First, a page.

But there were other reasons as well. More than anything else, people complained about corruption in the upper echelons of the Palestinian Authority. Most of the revenues collected by PA was credited to the account of the finance ministry, but Arafat kept control over some of the money which, he said, he needed to help the victims of the freedom struggle. I was once approached by a member of the elite Force 17, tasked to ensure Arafat's security, for help for medical treatment in Cairo. I mentioned this to Arafat, who thanked me for bringing the matter to his attention and ordered the money to be given to the soldier. The treasury official handed over the money, but after duly collecting his own cut!

The younger generation was getting impatient with Arafat's style of functioning. While they all hated Israel, they envied its democracy even though Israel's own Arab population complained about being treated as second-class citizens. The Sharon government's persistent propaganda to marginalise Arafat contributed to feelings of disaffection. This produced two contradictory results. One section in his own Fatah party became frustrated with all negotiations with Israel and took to violent methods, forming the Qassam brigades and competing with the Hamas and Islamic Jihad groups in suicide bombings. The other section demanded transparency and democratic elections. The main difficulty in organising elections was the total destruction by Israel of all infrastructure in occupied territories, rendering the conduct of elections almost an impossible task.

The collective leadership that will replace Arafat would be anxious first to establish their legitimacy and then resume negotiations with Israel. Israeli Prime Minister Ariel Sharon is determined to get Israel out of Gaza primarily to cut losses. Whatever his motives, evacuation of a part of the occupied territory can be regarded only as a positive development by the Palestinians. The international community, including India, welcomes the withdrawal, provided it is the first step in eventual, total evacuation from all occupied land. Sharon has been honest in expressing the rationale behind the Gaza disengagement plan. According to his calculation, the withdrawal from Gaza will be the first and last withdrawal from occupied territories. The peace process would then be frozen. It has been a master stroke of Sharon's. A man who was responsible for the massacre of hundreds of Palestinian refugees in the camps of Sabra and Shatilla is now being projected as a moderate in view of the strong anti-Gaza withdrawal protests orchestrated by his own Likud party.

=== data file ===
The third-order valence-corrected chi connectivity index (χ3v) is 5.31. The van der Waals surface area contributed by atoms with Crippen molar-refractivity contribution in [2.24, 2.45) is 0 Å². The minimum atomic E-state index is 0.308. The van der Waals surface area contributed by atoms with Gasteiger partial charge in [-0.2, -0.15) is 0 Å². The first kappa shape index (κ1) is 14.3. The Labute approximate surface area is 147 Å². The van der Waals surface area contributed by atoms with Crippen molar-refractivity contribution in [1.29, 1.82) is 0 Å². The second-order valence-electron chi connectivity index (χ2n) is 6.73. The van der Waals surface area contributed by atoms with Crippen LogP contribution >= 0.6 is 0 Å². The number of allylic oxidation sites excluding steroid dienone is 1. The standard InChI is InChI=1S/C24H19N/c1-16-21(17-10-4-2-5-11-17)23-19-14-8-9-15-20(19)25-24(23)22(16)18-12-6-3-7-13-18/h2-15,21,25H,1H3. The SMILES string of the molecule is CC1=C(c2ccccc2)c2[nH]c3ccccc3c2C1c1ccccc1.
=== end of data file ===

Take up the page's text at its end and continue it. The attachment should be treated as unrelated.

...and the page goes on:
If Israel plays its cards properly—which means not playing any at all—a collective leadership, consisting of representatives of the principal political persuasions, is likely to emerge. It could include Hamas and Islamic Jihad in some form. These extremist movements have a substantial following, not so much for their terrorist activities as for their charitable work, especially in the Gaza Strip where more than 50 per cent of the population is unemployed. If and when negotiations between the two sides resume, it should surprise no one if Arafat's absence is felt by one or the other side. Even Israel would realise there would be no one of Arafat's stature and influence to take tough, unpopular decisions. Israel's propaganda notwithstanding, Arafat was a realist and had become a moderate in his later years. Oslo and other subsequent agreements, like Israel's peace treaty with Jordan, would have been impossible but for Arafat's pragmatism.

As and when Arafat is declared dead, India would certainly want to send a high-level delegation to his funeral. He was the head of a state which India, along with more than 100 other countries, recognises. The venue of his burial itself is a thorny issue. Arafat had expressed his desire to be buried in Jerusalem but Israel seems determined not to allow that. At the time of writing, Palestine leaders have reportedly decided to bury Arafat at his sandbagged West Bank headquarters in Ramallah and turn into a shrine. It is, however, possible that the ceremonial part of the funeral might take place in Jordan or Egypt where Arafat first started his armed struggle against Israel 40 years ago.

An era would come to an end with Arafat. Thomas Friedman is wrong when he writes in The New York Times that "Arafat's historical impact will be as lasting as a footprint on sand."




(The author was India's Ambassador and Under-Secretary General in the UN from 1986-99 and Special Representative to the Occupied Palestinian Territory between 1997 and 1999.)